Romance Tragedy

Rainy Days.

Feb. 11, 2019
By: Rhythminthemind
User Level:
Average Rating: 2.0

Pre-school, her:

The boy was crying again. Why did he always do that? It wasn’t like it was that bad. She watched from the sand pit, interested, as the biggest of the trio around him gave him a shove. Not a hard shove, but it unbalanced him, nonetheless; sent him stumbling back into one of the others, overbalancing and falling on his hindquarters with a thump. He dropped his ball, the little sphere of it bouncing a few times on the dusty ground. He didn’t try to pick it up, too busy raising an arm to wipe a sleeve across his eyes. The older boy stooped for the ball and grabbed it, saying a quiet word to the other two before stepping away. They didn’t care about him. They just wanted the ball.

She watched him a moment longer as he sat there, seemingly lost to the world around him, before he raised his face towards the cloudy sky, closed his eyes, and began to wail. She rolled her eyes. Why were boys so lame? She let out a huff, then pulled herself to her feet.

Right. Time to deal with this.

She made no effort to be quiet as she stomped over to the boy; it wasn’t as if he’d have noticed either way, with all the noise he was making. Once there, she squatted down beside him, thought for a second, and came up with the perfect plan. She extended an arm towards him, one finger outstretched from the rest, and pressed the tip of it against his cheek, pushing him sideways hard enough to unbalance him again.

“Poooooke!”

The boy stopped his mewling, more out of surprise really than because he felt any better. He opened his eyes and gazed across at her in a bleary sort of confusion.

“Hi!” She smiled. “I’m Kayley. Wanna come make sandcastles?”

“W-wha?” The boy began, but he didn’t really get any further; she’d already taken hold of his wrist, tugging him back towards the sandpit. Kayley had learned one vital lesson in her short life, and that was that to get what you want, you don’t wait for people to agree with you before you start doing things.

“What’s your name?” She asked, glancing back at the boy as he stumbled along in her wake, bobbing like a heavier than average balloon.

“Uhh… Liam? I-I’m Lia-”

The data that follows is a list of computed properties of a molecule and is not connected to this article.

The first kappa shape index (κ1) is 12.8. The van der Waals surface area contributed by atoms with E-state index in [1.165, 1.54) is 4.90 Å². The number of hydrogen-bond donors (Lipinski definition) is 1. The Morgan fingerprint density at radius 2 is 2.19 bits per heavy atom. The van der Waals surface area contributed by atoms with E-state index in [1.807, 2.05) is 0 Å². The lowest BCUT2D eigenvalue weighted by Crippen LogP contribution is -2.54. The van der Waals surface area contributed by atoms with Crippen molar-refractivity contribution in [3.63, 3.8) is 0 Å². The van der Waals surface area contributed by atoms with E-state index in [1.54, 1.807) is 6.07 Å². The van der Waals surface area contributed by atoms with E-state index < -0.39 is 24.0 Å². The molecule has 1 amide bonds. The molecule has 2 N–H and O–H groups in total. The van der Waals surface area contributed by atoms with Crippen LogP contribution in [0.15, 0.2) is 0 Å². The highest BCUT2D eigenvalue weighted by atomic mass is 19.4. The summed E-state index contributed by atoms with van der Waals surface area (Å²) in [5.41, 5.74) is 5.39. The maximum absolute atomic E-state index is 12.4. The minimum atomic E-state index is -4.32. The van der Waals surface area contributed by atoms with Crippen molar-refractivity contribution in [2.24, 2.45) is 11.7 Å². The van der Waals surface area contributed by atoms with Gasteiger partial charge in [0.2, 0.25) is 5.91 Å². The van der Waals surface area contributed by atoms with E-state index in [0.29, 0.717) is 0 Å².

“Nice ta meetcha, Liam!” She interrupted, grinning widely at him as they reached their destination, taking him by the shoulders and pivoting around on the spot to half shove, half throw the boy into the sandpit. “Now, we’re gonna make the best sandcastle that’s ever happened ever, kay?”

For a moment or two, the boy simply stared at her; then, tremulously, he allowed himself a smile.

“… Kay.”

She nodded approvingly as she plopped herself down in the sand alongside him, passing the quiet boy her spare spade. She gave him the brown one. The yellow one was hers, because yellow was better. It didn’t bother her when the clouds built up overhead, covering their sand pit with a light sprinkling of rain. It didn’t bother Liam, either. Sand was easier to work with in the rain.

Middle school, him:

“I don’t care what you say, the old Blade Runner was way better,” Liam said lightly, popping a chip into his mouth from the bag between them. “It had cooler fights and better detective stuff. Plus? Harrison Ford.” Kayley opened her mouth to reply, but he cut her off. “Before you say it, Harrison Ford, when he was cool and hot. Girls like that, right?”

“Well, yeah,” Kayley admitted grudgingly. “But so what? The new one’s got cute guys too, you know. Plus there’s way more stuff going on and the fight scenes are cooler to watch!” She paused there to shove a fistful of his chips into her mouth, munching loudly on them while looking him dead in the eye, daring him to comment. He didn’t. He knew a losing game when he saw one.

“Yeah, but it’s not just about cool fight scenes, though.” He muttered, reaching into the packet, his fingers searching for a moment, only to find it empty. He scowled at her and she gave him a sly grin, her lips parting to show a couple of chip fragments still stuck to her teeth. He shook his head. There were some times, just some, when he felt that she did these things just to annoy him. “And come on. You gotta admit you can’t beat the first one’s lines.” He pulled back for a moment, clearing his throat, then gave her his best android impression, gazing at the wall behind her to keep his performance pure. “All those… moments… will be lost in time. Like… tears… in… rain.”

He returned his gaze to her, grinning, only for the empty chip packet to hit him lightly in the face.

“You’re such a doooork,” she groaned, rolling her eyes. “Why do you even know that speech? It’s laaaame!”

Liam wasn’t looking at her. He was too busy staring at the empty chip packet. Kayley had been getting… frustrating, recently. He took a deep breath and stood up, snatching the packet off of the table. The snack theft was nothing new, but the teasing? That had amped up a notch recently.

“… I’m gonna get more chips.” He muttered, still not looking at her.

He walked away, crushing the chip packet into a ball in his fist and trying his best to ignore the call of: “Oh, come on, baby boo! Don’t be like that!” That echoed out into the hallway after him.